Computer Systems Org I - Prof. Grishman

Lecture 28 - Dec. 13, 2005

Computer logic:  pushing the limits

The time to execute an instruction = (number of clock cycles for an instruction) * (clock period)
How can we reduce this?

Raising the clock frequency

Clock frequency has been going up for a long time .. the original PCs (early 1980s) ran at 4.77 MHz;  now a typical machine runs at 3 GHz.  But clock rates are rising now much more slowly.

One problem is heat dissipation.  A CPU requires a certain amount of energy every time is turns a switch on or off;  the faster it runs, the more energy is uses and dissipates as heat.  A modern CPU may dissipate 80 or 90 watts.  See the curves at http://www.xbitlabs.com/articles/cpu/display/pentium4-570_4.html

To keep the CPU from melting, new processors require large heat sinks.  Remove the heat sink, and the processor burns up.  See pictures at http://www.tomshardware.com/2001/09/17/hot_spot/   Somewhat faster clocks are possible with elaborate cooling (water or freon), but these are not widely used.

Reducing cycles per instruction

A simple processor needs several clock cycles per instruction.  For example, for a LD we have to fetch the instruction, compute the (PC) relative address, and the actually do the load.  Even fairly simple processors will overlap instruction fetch with execution of the previous instruction, saving one clock cycle.  Fancier machines will pipeline instructions, overlapping one stage of execution of one instruction with the following stage of the next instruction.  Even with fancy pipelining, however, modern machines require around one clock cycle per instruction.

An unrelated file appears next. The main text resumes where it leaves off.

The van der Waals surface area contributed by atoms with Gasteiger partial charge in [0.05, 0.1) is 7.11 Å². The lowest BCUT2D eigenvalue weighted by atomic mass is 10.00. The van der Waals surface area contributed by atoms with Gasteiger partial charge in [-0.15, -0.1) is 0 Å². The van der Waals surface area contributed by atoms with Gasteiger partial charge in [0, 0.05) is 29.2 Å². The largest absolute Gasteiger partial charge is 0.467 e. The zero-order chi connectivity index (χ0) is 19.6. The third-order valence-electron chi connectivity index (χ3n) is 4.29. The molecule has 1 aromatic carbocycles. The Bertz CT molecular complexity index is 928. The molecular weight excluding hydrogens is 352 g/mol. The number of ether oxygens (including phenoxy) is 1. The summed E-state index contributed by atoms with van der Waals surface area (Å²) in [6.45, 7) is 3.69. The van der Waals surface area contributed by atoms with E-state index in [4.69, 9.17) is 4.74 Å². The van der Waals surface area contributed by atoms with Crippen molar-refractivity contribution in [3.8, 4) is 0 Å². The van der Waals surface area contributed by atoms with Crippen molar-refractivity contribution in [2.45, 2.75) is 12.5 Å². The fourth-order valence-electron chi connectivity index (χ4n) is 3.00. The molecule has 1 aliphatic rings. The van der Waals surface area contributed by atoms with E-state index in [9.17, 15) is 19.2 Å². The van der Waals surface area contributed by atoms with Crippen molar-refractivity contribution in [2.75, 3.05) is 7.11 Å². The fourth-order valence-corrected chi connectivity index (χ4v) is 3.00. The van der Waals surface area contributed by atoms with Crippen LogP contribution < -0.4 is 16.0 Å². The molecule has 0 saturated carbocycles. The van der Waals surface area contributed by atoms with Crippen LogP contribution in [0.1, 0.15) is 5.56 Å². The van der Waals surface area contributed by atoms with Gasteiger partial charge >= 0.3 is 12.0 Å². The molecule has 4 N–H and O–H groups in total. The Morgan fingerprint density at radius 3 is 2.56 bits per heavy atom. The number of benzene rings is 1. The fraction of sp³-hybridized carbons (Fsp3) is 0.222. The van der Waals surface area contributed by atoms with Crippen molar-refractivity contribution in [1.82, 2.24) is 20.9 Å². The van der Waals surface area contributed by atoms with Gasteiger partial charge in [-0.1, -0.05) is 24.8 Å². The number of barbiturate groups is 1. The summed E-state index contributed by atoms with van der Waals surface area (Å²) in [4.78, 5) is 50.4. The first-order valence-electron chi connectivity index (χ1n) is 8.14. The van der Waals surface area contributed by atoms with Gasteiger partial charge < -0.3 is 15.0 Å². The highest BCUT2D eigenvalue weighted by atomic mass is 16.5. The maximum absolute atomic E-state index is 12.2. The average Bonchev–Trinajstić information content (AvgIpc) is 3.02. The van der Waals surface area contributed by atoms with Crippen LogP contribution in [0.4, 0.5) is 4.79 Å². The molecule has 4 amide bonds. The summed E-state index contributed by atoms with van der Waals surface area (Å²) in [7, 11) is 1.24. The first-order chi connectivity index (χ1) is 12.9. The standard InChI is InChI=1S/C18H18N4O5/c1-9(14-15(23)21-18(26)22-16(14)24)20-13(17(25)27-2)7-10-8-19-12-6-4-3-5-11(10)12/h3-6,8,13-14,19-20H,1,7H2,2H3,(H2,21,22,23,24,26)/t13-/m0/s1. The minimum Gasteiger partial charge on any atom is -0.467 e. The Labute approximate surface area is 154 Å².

Another problem is that main memory is much slower than the CPU, with access time in the tens of microseconds.  If the CPU had to wait for main memory for each instruction, it would be much slower.  So a modern processor puts a fast memory -- a cache -- between the CPU and the main memory, and keeps the most recently referenced instructions and data in the cache.  The number of transistors on a chip keeps increasing, so it is possible now to put quite a large cache on the same chip with the CPU.

Multiprocessing

All of these factors together mean than processors are not getting faster at the same rate as they used to.  What to do?  One answer is to built multiprocessors -- sets of connected machines.  Multiprocessors have been around for a long time, but have become particularly attractive now that CPUs are so cheap (single chips).

To take advantage of the increasing number of transistors on a chip, some current CPU's act in some ways like multiprocessors.  "hyperthreading" provides a machine with two complete sets of registers, so it can run two programs (threads) at the same time, at some gain in speed.  "dual core" chips (e.g., Intel 800 series Pentiums) have two full processors on a single chip.